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Tuesday, July 05, 2011

North to Alaska, Part II

The act of recording himself always struck him as egotistical. He was no great scientist or artist or explorer, recording his deeds or discoveries for posterity; he was just another citizen, neither the brightest nor the dimmest, the bravest nor the most cowardly, the strongest nor the weakest. He was just...Earl.

And yet he felt compelled, from a very young age, to document his journeys. As soon as he could pick up a pencil, he wrote. As soon as he could hold a camera, he shot. The world around him, especially the people, captivated his attention, and he felt that if he didn't record, he would forget. As he has indeed forgotten so very much.

On this trip, he vowed to take his time, to photograph points of interest, to lose himself in contemplation, to absorb the continent's beauty and in some way come to understand it - and himself - just a little better.
He started at Mile Zero.
He rose too early to visit the insides of Railway Park, assuring himself that he would do so on the return voyage, unaware this promise would be impossible to fulfill. Besides, he was anxious to move on to Mile One, and all the other Miles beyond.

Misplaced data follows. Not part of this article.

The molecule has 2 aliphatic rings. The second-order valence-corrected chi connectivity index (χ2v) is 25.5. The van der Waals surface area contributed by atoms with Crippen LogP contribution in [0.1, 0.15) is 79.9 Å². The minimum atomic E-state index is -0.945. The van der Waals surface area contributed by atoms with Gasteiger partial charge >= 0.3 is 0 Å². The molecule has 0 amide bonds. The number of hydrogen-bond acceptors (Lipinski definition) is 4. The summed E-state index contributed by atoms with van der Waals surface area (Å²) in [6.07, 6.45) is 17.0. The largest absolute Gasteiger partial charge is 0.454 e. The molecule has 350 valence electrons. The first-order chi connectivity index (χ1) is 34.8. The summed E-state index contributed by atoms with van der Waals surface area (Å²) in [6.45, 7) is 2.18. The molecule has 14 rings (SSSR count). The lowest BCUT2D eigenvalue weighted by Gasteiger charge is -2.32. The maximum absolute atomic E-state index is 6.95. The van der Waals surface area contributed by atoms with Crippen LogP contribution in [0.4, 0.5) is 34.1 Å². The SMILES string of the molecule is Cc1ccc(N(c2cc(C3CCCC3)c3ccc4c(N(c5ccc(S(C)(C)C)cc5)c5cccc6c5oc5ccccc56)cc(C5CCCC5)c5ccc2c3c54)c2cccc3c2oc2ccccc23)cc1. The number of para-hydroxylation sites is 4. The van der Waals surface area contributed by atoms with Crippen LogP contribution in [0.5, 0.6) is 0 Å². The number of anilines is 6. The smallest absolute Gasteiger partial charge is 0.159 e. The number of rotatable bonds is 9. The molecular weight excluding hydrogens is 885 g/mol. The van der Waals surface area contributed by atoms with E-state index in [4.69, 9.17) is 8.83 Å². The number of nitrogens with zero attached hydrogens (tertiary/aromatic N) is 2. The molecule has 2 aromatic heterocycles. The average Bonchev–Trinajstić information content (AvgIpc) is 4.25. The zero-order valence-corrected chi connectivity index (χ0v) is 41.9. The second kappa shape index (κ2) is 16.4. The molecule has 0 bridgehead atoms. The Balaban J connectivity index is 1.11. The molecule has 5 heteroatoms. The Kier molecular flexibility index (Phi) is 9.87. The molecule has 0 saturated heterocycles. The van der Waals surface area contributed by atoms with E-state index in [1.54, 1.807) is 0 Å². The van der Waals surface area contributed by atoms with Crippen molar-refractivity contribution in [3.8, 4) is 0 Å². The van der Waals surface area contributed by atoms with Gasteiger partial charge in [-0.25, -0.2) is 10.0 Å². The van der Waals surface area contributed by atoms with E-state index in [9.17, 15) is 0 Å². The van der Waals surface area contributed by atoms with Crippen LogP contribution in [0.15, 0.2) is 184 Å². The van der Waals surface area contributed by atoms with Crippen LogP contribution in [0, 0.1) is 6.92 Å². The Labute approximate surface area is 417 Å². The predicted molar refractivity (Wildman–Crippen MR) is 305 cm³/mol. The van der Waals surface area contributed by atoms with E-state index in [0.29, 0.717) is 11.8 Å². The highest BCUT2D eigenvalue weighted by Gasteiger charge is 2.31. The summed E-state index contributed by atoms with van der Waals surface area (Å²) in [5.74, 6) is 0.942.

It seemed unbelievable to him that humans had inherited a whole world, yet that so few would have the opportunity to glimpse even the smallest part of it. He had no desire to travel for luxury or relaxation; he wanted to touch each corner of the world merely to see what was there.
Just a few kilometres into his journey, he ran across a relic of the highway's construction, an old World War II-era truck, weather-beaten and abandoned. There was no commemorative marker, no "point of interest" road sign; only the truck, at rest in mute testament to a grueling project's completion. He wondered how many men (and they almost certainly would have been men) drove this truck as it resupplied workers or ferried raw materials. He wondered who had left it here, and who had allowed it to remain, and who cared for it in its long, solitary retirement. Like thousands before him, he shot a few photos, stared, and left when the mosquitoes became too annoying. The truck took no note of his departure.
Even this early into his journey, massive motor homes and recreational vehicles were ubiquitous. The scope of his trek shrank into insignificance compared to these roaming behemoths: from California they rode, from New York, from Virginia, from Florida. His few dozen hours on the road would be as nothing when measured against these hardy travellers.
But then it wasn't a contest, he thought. He wasn't going where no man had gone before, he wasn't Magellan or Cook or Kirk. He was just a tourist, and content to be just a tourist. Others had seen these vistas before, but he hadn't, and when he drive high into the mountains and looked back upon peaks now far below, he imagined he felt the same appreciative thrill of those who had blazed this winding trail.